Derrick Max | January 24, 2024
(Richmond Times-Dispatch) — As a founder and former principal of Cornerstone Schools of Washington, D.C., one of many innovative private and charter schools serving low-income, academically challenged students in D.C.’s poorest neighborhoods, I am saddened that so few options like Cornerstone exist in Richmond and other underserved communities throughout the commonwealth — options that would likely exist if the General Assembly would pass the “Education Excellence for All” bill or other similar parental choice legislation introduced this year.
In one sense, I would be sympathetic to the lack of options like the ones afforded in D.C. through their school choice program if the public schools in Virginia’s low-income communities served struggling students well, but they do not. By almost every measure, one-size-fits-all monopoly public schools, especially in our urban areas, are failing those who need their services the most.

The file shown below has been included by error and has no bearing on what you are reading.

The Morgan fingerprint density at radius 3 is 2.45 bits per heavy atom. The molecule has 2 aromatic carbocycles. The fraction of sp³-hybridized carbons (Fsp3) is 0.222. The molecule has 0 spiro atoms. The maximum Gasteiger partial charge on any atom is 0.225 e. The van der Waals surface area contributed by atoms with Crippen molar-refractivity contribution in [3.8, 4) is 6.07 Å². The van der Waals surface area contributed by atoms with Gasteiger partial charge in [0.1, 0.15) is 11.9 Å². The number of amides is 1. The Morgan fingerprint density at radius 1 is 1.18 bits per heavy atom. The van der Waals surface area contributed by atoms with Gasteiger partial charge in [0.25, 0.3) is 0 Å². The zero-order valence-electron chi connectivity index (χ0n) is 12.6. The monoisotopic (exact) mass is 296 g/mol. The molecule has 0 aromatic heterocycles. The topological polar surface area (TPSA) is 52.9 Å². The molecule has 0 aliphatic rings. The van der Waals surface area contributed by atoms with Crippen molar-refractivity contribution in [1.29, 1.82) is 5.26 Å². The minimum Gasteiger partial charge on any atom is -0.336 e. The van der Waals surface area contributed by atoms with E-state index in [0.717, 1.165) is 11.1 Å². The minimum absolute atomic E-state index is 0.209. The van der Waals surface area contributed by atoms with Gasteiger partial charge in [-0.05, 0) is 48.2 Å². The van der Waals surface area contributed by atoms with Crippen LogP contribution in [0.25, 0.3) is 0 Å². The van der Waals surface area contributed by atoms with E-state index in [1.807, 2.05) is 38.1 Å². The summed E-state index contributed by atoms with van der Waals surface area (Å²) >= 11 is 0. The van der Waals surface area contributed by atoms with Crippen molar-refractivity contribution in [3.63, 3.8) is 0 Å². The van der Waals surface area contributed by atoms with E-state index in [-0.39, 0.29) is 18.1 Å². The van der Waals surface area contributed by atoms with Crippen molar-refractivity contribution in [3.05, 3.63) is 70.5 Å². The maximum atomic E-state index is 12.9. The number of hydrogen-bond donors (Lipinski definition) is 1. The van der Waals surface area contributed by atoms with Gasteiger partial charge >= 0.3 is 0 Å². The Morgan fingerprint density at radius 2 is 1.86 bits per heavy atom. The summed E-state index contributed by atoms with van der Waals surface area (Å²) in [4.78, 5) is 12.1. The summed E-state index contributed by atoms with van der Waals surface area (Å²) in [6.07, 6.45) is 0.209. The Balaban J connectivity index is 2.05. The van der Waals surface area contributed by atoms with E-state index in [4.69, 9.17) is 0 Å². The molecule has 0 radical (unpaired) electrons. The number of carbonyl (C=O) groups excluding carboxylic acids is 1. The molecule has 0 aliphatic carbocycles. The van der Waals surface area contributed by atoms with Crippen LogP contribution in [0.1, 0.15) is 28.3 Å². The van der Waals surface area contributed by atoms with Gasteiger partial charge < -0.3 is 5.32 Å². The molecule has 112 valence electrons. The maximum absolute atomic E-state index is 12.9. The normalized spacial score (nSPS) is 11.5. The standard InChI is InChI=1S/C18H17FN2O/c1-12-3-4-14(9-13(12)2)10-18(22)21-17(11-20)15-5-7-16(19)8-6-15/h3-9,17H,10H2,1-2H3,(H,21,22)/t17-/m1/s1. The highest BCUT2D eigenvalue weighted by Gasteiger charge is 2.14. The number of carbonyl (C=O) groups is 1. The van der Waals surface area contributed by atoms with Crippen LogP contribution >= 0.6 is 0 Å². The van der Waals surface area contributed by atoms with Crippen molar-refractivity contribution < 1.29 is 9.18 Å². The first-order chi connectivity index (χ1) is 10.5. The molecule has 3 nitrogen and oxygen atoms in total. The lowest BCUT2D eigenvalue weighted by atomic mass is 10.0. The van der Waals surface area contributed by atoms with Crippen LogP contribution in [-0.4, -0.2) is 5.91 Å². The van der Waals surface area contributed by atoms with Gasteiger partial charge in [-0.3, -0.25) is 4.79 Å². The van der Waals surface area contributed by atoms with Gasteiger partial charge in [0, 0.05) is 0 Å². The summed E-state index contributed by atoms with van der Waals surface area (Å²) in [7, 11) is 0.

Consider Richmond Public Schools. One-fourth of all students, and almost one-third of Black students, were chronically absent last year. A quarter of students drop out entirely — including a shocking 50% of Hispanic students. One-quarter of students do not graduate on time. RPS had 20,181 student suspensions last year — 194.1 suspension days per 100 Black students. Only 47% pass reading assessments and 44% pass math assessments compared to 73% and 69% statewide. Black performance in RPS was 42% in reading and 38% in math but was 60% and 54% statewide for Black students. This is a crisis of epic proportions.